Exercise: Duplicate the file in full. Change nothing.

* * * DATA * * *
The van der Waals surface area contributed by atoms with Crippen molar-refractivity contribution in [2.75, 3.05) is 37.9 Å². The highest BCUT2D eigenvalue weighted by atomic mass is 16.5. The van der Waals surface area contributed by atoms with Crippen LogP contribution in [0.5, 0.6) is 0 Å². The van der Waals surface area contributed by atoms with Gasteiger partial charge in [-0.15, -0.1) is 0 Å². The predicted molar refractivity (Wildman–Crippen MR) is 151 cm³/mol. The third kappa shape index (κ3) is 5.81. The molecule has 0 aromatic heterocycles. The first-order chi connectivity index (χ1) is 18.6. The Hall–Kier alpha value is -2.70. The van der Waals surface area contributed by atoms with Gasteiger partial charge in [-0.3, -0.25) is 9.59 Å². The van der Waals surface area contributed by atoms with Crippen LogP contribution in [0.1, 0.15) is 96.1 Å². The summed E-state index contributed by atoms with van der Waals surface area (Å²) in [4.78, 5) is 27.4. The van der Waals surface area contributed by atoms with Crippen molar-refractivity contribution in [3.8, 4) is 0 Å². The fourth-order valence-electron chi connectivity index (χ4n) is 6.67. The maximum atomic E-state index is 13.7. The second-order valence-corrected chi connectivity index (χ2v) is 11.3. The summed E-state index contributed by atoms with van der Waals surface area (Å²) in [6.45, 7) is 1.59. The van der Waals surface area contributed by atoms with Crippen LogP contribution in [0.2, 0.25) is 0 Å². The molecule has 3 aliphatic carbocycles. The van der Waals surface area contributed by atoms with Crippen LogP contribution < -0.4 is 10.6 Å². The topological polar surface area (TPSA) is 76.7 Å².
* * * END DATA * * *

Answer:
The van der Waals surface area contributed by atoms with Crippen molar-refractivity contribution in [2.75, 3.05) is 37.9 Å². The highest BCUT2D eigenvalue weighted by atomic mass is 16.5. The van der Waals surface area contributed by atoms with Crippen LogP contribution in [0.5, 0.6) is 0 Å². The van der Waals surface area contributed by atoms with Gasteiger partial charge in [-0.15, -0.1) is 0 Å². The predicted molar refractivity (Wildman–Crippen MR) is 151 cm³/mol. The third kappa shape index (κ3) is 5.81. The molecule has 0 aromatic heterocycles. The first-order chi connectivity index (χ1) is 18.6. The Hall–Kier alpha value is -2.70. The van der Waals surface area contributed by atoms with Gasteiger partial charge in [-0.3, -0.25) is 9.59 Å². The van der Waals surface area contributed by atoms with Crippen LogP contribution in [0.1, 0.15) is 96.1 Å². The summed E-state index contributed by atoms with van der Waals surface area (Å²) in [4.78, 5) is 27.4. The van der Waals surface area contributed by atoms with Crippen molar-refractivity contribution in [3.8, 4) is 0 Å². The fourth-order valence-electron chi connectivity index (χ4n) is 6.67. The maximum atomic E-state index is 13.7. The second-order valence-corrected chi connectivity index (χ2v) is 11.3. The summed E-state index contributed by atoms with van der Waals surface area (Å²) in [6.45, 7) is 1.59. The van der Waals surface area contributed by atoms with Crippen LogP contribution in [0.2, 0.25) is 0 Å². The molecule has 3 aliphatic carbocycles. The van der Waals surface area contributed by atoms with Crippen LogP contribution < -0.4 is 10.6 Å². The topological polar surface area (TPSA) is 76.7 Å².